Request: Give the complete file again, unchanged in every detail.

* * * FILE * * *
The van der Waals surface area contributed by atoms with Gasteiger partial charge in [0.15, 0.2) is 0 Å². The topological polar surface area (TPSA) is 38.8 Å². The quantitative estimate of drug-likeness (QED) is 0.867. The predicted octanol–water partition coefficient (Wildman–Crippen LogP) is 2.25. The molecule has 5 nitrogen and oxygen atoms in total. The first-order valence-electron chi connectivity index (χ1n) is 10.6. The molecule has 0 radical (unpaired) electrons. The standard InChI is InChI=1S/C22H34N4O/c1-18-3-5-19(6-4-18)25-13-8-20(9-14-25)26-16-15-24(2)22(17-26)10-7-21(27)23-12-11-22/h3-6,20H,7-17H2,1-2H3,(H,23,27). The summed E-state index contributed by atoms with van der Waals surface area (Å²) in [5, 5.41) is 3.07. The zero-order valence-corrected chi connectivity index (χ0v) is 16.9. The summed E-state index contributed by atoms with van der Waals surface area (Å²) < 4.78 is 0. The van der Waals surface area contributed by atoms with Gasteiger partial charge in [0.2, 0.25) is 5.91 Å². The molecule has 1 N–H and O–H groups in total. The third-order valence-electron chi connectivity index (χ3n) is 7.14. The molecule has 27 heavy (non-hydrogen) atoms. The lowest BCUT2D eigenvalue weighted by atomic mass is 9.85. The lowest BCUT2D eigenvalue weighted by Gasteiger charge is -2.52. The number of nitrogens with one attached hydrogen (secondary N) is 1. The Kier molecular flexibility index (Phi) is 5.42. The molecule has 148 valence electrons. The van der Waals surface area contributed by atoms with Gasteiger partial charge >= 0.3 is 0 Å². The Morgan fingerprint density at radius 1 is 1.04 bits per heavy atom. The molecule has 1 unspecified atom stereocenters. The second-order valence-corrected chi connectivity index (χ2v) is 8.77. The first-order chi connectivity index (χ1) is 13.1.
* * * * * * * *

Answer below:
The van der Waals surface area contributed by atoms with Gasteiger partial charge in [0.15, 0.2) is 0 Å². The topological polar surface area (TPSA) is 38.8 Å². The quantitative estimate of drug-likeness (QED) is 0.867. The predicted octanol–water partition coefficient (Wildman–Crippen LogP) is 2.25. The molecule has 5 nitrogen and oxygen atoms in total. The first-order valence-electron chi connectivity index (χ1n) is 10.6. The molecule has 0 radical (unpaired) electrons. The standard InChI is InChI=1S/C22H34N4O/c1-18-3-5-19(6-4-18)25-13-8-20(9-14-25)26-16-15-24(2)22(17-26)10-7-21(27)23-12-11-22/h3-6,20H,7-17H2,1-2H3,(H,23,27). The summed E-state index contributed by atoms with van der Waals surface area (Å²) in [5, 5.41) is 3.07. The zero-order valence-corrected chi connectivity index (χ0v) is 16.9. The summed E-state index contributed by atoms with van der Waals surface area (Å²) < 4.78 is 0. The van der Waals surface area contributed by atoms with Gasteiger partial charge in [0.2, 0.25) is 5.91 Å². The molecule has 1 N–H and O–H groups in total. The third-order valence-electron chi connectivity index (χ3n) is 7.14. The molecule has 27 heavy (non-hydrogen) atoms. The lowest BCUT2D eigenvalue weighted by atomic mass is 9.85. The lowest BCUT2D eigenvalue weighted by Gasteiger charge is -2.52. The number of nitrogens with one attached hydrogen (secondary N) is 1. The Kier molecular flexibility index (Phi) is 5.42. The molecule has 148 valence electrons. The van der Waals surface area contributed by atoms with Gasteiger partial charge >= 0.3 is 0 Å². The Morgan fingerprint density at radius 1 is 1.04 bits per heavy atom. The molecule has 1 unspecified atom stereocenters. The second-order valence-corrected chi connectivity index (χ2v) is 8.77. The first-order chi connectivity index (χ1) is 13.1.